Black Joy

By Gloria Oladipo

Black joy is revolutionary. Black joy is essential. Black joy reminds us that there’s more to Black life than pain and suffering, even if the world tries to convince us that Black life can only be agony. Black joy inspires us. Black joy rejuvenates us.  Black joy–Black community, Black art, Black people dancing, Black people partying, Black people just being happy and free reminds us what we’re fighting for. 

During Black History Month, as the non-Black world remembers that, yes, Black people and our experiences matter, Black joy is often left out of the conversation. As we’ve seen during last year’s racial justice protests, white people have no problem constantly circulating images and videos of Black abuse and Black people being terrorized, but Black joy rarely receives that kind of attention. But for Black people, those of us who actually deal with the violence of anti-Blackness, Black joy is sacred. It’s fuel.

To demonstrate the power of Black joy, here are 9 Black people explaining what brings them joy and why Black joy is important to them; all participants answered the question: “What brings you joy right now? Why is joy important to you?”

Xavier, he/him/they, 21

Instagram: @neither.richard.nor.dick

“Being able to sit with myself and really figure out what I want for myself has become a source of enjoyment for me. I can feel myself growing up and I’m excited and terrified by the change. 

Black joy to me encompasses an incredible optimism and nihilism. I can feel energetic about futures that seem completely improbable. Joy exists for me regardless of success or failure. Being black and queer, the world is filled with more types of insecurity than I can conceive of. My sense of joy stems from an internal security. Knowing that I genuinely love myself and I always will brings me comfort. Additionally, I have always had “my people” to love. I am genuinely elated when I see black people thriving. To be honest, I don’t if I could feel that way if I wasn’t black.”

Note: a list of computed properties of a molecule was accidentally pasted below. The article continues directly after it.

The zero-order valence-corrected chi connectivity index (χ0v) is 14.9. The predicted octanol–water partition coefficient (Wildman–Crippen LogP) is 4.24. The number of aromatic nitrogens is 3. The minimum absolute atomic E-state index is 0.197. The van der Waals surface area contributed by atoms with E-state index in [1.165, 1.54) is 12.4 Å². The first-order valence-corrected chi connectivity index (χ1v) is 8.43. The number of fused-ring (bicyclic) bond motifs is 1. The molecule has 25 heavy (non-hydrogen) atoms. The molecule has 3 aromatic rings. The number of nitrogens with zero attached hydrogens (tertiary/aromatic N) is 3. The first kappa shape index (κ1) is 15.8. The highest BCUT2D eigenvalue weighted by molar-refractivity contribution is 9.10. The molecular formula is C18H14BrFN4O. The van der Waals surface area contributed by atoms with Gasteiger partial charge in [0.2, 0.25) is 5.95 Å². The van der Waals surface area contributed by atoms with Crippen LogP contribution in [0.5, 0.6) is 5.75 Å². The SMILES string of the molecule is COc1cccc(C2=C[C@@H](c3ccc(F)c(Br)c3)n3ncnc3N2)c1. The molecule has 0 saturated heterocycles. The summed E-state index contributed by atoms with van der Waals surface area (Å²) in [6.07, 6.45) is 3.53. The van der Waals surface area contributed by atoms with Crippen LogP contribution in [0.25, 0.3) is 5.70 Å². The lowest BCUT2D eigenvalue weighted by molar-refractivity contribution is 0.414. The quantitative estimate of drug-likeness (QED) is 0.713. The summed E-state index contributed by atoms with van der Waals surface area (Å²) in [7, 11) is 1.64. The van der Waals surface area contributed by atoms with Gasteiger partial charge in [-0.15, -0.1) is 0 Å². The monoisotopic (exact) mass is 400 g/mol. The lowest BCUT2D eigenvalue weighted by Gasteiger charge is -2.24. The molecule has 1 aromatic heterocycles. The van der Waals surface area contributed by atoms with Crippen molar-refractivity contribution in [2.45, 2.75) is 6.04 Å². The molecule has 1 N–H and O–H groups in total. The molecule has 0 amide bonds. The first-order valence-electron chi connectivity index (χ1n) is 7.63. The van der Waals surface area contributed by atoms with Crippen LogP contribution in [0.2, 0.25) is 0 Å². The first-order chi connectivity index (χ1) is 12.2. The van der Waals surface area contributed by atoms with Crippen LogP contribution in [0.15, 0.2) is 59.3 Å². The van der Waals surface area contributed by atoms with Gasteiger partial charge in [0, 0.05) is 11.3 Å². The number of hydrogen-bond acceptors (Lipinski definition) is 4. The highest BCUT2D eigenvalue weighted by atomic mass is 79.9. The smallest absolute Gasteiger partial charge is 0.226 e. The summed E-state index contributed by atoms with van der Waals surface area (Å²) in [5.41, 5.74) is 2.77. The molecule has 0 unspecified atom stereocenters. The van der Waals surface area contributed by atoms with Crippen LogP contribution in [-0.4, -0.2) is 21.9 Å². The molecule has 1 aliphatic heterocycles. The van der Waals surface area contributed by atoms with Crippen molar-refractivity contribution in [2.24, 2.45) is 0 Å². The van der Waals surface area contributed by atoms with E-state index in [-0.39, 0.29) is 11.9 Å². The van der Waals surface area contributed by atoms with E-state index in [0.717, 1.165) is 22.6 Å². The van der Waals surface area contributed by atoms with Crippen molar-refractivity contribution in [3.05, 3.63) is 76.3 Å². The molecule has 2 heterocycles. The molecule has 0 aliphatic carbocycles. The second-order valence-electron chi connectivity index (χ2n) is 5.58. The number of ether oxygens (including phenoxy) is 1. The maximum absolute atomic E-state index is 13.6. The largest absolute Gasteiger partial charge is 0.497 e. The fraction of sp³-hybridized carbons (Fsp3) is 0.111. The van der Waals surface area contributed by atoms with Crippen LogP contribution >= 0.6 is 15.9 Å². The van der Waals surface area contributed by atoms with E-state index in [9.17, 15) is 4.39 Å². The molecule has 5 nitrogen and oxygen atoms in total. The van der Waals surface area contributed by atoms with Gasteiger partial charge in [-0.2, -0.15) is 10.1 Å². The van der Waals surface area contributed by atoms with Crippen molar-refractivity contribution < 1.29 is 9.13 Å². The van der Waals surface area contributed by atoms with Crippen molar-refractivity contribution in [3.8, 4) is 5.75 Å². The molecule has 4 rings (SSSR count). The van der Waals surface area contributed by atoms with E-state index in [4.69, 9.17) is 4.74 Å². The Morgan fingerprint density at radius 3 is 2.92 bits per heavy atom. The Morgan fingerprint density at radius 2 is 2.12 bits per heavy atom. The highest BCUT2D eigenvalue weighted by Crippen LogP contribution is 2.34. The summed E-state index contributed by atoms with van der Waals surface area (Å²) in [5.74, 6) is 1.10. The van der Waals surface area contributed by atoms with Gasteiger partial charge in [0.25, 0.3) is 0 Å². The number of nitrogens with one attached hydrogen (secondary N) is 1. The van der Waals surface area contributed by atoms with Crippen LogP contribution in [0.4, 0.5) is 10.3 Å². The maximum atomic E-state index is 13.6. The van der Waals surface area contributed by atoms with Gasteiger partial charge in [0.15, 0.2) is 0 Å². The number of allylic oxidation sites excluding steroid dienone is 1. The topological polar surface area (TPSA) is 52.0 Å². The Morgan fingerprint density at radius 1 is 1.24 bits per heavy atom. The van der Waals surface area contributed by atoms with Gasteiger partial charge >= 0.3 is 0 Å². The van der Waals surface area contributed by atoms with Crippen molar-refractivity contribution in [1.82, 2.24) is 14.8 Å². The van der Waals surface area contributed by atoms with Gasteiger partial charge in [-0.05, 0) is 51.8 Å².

Subiya Mboya, she/her, 20

Instagram: @suubiya

Photo Credit: Christopher Garcia (@blkflwrs)

“As a Black American, it is difficult to be born in a place where you are constantly both denied and promised freedom. To pacify the pain of everyday injustice I must turn to Black Joy. That’s anything from Handel’s Messiah: A Soulful Celebration to Flo Milli’s “I Am”. I find [that] the most immediate antidote to the b.s. we face is a smile.”

Betty Yirga, she/her, 22

Instagram: @pollux444

Photo Credit: Cornelius Alexander (cornelius.alxndr)

“Falling in love with another Black woman. Black queer love is important to me because it allows me and my partner to express our love through the shared experience of being Black women and celebrating the pain we have endured and the strength we gained through our individual identity. When we combine together it creates an immense amount of Black Joy that allows us to fall in love deeper and deeper.”

Destiny, she/her, 22 

Instagram: @akamalloy

Photo Credit: Nina Luders (@ninalews)

“I watch stand up comedy to make me laugh. Without it, depression eats me alive.” 

Lizzy, she/her, 22

Photo credit: @pollux444

“Right now, it’s been makeup and clothes. Joy is really needed because I easily get lost in sadness/stress! Also, I feel like as a Black woman, I’m not allowed to experience joy so that pushes me even more to obtain it!”